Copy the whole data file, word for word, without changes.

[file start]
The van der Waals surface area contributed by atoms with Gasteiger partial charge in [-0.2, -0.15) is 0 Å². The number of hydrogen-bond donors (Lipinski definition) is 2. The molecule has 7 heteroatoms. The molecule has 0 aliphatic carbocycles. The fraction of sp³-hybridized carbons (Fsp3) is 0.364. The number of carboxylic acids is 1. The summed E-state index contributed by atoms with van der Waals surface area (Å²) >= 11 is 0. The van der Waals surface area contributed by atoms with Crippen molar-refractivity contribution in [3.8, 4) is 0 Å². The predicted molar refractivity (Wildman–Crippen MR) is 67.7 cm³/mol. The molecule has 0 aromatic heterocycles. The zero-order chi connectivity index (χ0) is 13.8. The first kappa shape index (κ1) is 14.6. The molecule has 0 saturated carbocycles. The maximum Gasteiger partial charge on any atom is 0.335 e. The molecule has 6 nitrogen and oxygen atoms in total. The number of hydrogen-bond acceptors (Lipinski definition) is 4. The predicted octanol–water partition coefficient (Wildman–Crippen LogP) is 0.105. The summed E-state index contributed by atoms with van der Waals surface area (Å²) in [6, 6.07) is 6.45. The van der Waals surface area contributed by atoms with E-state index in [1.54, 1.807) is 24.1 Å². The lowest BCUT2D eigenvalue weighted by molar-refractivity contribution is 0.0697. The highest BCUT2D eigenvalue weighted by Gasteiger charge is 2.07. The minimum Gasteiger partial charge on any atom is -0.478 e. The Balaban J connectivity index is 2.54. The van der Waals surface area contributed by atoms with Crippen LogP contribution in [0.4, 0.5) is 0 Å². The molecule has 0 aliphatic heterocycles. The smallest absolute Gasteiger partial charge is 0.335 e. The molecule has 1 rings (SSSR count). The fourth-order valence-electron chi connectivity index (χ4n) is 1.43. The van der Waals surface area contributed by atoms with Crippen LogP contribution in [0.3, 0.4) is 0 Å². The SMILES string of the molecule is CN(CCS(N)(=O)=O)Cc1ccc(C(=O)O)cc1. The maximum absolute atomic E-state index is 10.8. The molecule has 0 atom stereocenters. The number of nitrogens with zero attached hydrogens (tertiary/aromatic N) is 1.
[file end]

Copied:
The van der Waals surface area contributed by atoms with Gasteiger partial charge in [-0.2, -0.15) is 0 Å². The number of hydrogen-bond donors (Lipinski definition) is 2. The molecule has 7 heteroatoms. The molecule has 0 aliphatic carbocycles. The fraction of sp³-hybridized carbons (Fsp3) is 0.364. The number of carboxylic acids is 1. The summed E-state index contributed by atoms with van der Waals surface area (Å²) >= 11 is 0. The van der Waals surface area contributed by atoms with Crippen molar-refractivity contribution in [3.8, 4) is 0 Å². The predicted molar refractivity (Wildman–Crippen MR) is 67.7 cm³/mol. The molecule has 0 aromatic heterocycles. The zero-order chi connectivity index (χ0) is 13.8. The first kappa shape index (κ1) is 14.6. The molecule has 0 saturated carbocycles. The maximum Gasteiger partial charge on any atom is 0.335 e. The molecule has 6 nitrogen and oxygen atoms in total. The number of hydrogen-bond acceptors (Lipinski definition) is 4. The predicted octanol–water partition coefficient (Wildman–Crippen LogP) is 0.105. The summed E-state index contributed by atoms with van der Waals surface area (Å²) in [6, 6.07) is 6.45. The van der Waals surface area contributed by atoms with E-state index in [1.54, 1.807) is 24.1 Å². The lowest BCUT2D eigenvalue weighted by molar-refractivity contribution is 0.0697. The highest BCUT2D eigenvalue weighted by Gasteiger charge is 2.07. The minimum Gasteiger partial charge on any atom is -0.478 e. The Balaban J connectivity index is 2.54. The van der Waals surface area contributed by atoms with Crippen LogP contribution in [0.4, 0.5) is 0 Å². The molecule has 0 aliphatic heterocycles. The smallest absolute Gasteiger partial charge is 0.335 e. The molecule has 1 rings (SSSR count). The fourth-order valence-electron chi connectivity index (χ4n) is 1.43. The van der Waals surface area contributed by atoms with Crippen LogP contribution in [0.3, 0.4) is 0 Å². The SMILES string of the molecule is CN(CCS(N)(=O)=O)Cc1ccc(C(=O)O)cc1. The maximum absolute atomic E-state index is 10.8. The molecule has 0 atom stereocenters. The number of nitrogens with zero attached hydrogens (tertiary/aromatic N) is 1.